What is a knee sprain?
A knee sprain is a tear in or painful stretch of one or more of the ligaments that hold your knee in place. Ligaments are short, tough bands of tissue that hold your bones together at a joint.
Usually happen when you twist your leg
Can be mild, moderate, or severe depending on whether the ligament is stretched, partly, or fully torn
Often involve more than one ligament
Cause pain and swelling
Don't show up on x-rays, but doctors may do an MRI
Are treated by Protecting the area, Rest, Ice, Compression, and Elevation ("PRICE")
Often require a knee brace
Sometimes require surgery
The cartilage "shock absorber pads" inside your knee may also be injured.
See a doctor if you're unable to stand or walk.
Holding the Knee Together
The collateral ligaments, one on either side of the knee, prevent the knee from moving from side to side too much. The cruciate ligaments inside the joint prevent the knee from moving forward or backward too much.
The menisci are cartilage "shock absorber pads" between the thighbone (femur) and larger lower leg bone (tibia), which form part of the knee joint.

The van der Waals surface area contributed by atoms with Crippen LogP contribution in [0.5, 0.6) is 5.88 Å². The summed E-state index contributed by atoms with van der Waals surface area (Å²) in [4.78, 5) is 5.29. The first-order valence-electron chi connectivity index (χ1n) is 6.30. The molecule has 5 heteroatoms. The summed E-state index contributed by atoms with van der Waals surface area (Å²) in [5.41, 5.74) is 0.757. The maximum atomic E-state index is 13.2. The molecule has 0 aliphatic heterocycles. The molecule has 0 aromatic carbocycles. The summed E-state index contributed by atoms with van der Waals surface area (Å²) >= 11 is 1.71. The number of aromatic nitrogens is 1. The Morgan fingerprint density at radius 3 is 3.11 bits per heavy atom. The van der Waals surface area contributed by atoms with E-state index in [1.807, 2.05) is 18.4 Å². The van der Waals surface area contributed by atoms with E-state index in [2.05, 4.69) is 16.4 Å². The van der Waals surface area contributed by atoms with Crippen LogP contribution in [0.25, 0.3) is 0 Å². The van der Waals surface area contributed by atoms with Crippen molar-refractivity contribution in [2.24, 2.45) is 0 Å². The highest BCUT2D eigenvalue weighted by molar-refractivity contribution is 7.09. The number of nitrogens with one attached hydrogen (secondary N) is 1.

What causes a knee sprain?
Knee sprains usually happen when your knee is twisted or bent too far the wrong way. Common causes of sprained knees include:
A forceful hit to the side of the knee
Twisting the knee while making a sudden change in direction
What are the symptoms of a sprained knee?
You hear or feel a pop in your knee when the injury happens
Your knee is painful and swollen
Your knee feels unstable, as if it will buckle
Your knee won’t bend or can bend only a little
How do doctors tell if I have a sprained knee?
Doctors can usually tell if you have a knee sprain by examining you and gently moving your knee in different directions. If your knee is very swollen and painful, doctors may do:
How do doctors treat a knee sprain?
Treatment depends on how bad the sprain is.
Mild or moderate knee sprains don’t need special treatment. In the first 24 hours after a sprain, doctors have you do a treatment called PRICE, which stands for:
Protect your knee with a brace
Rest your knee by not walking on it and using a crutch
Ice your knee with an ice pack wrapped in a towel
Compress (wrap) your knee with an elastic bandage to keep it from swelling
Elevate your leg to keep it from swelling
You may need to wear a splint or a device that supports the knee and keeps it from bending (knee immobilizer). Doctors may have you do exercises to strengthen your knee.
For severe knee sprains, doctors may:
Have you wear a knee brace that will keep your knee bent for 4 to 6 weeks or more
With a severe sprain, don't exercise your knee until your doctor tells you to.
If a lot of fluid builds up in your knee, doctors sometimes use a needle to drain the fluid and lessen the pain.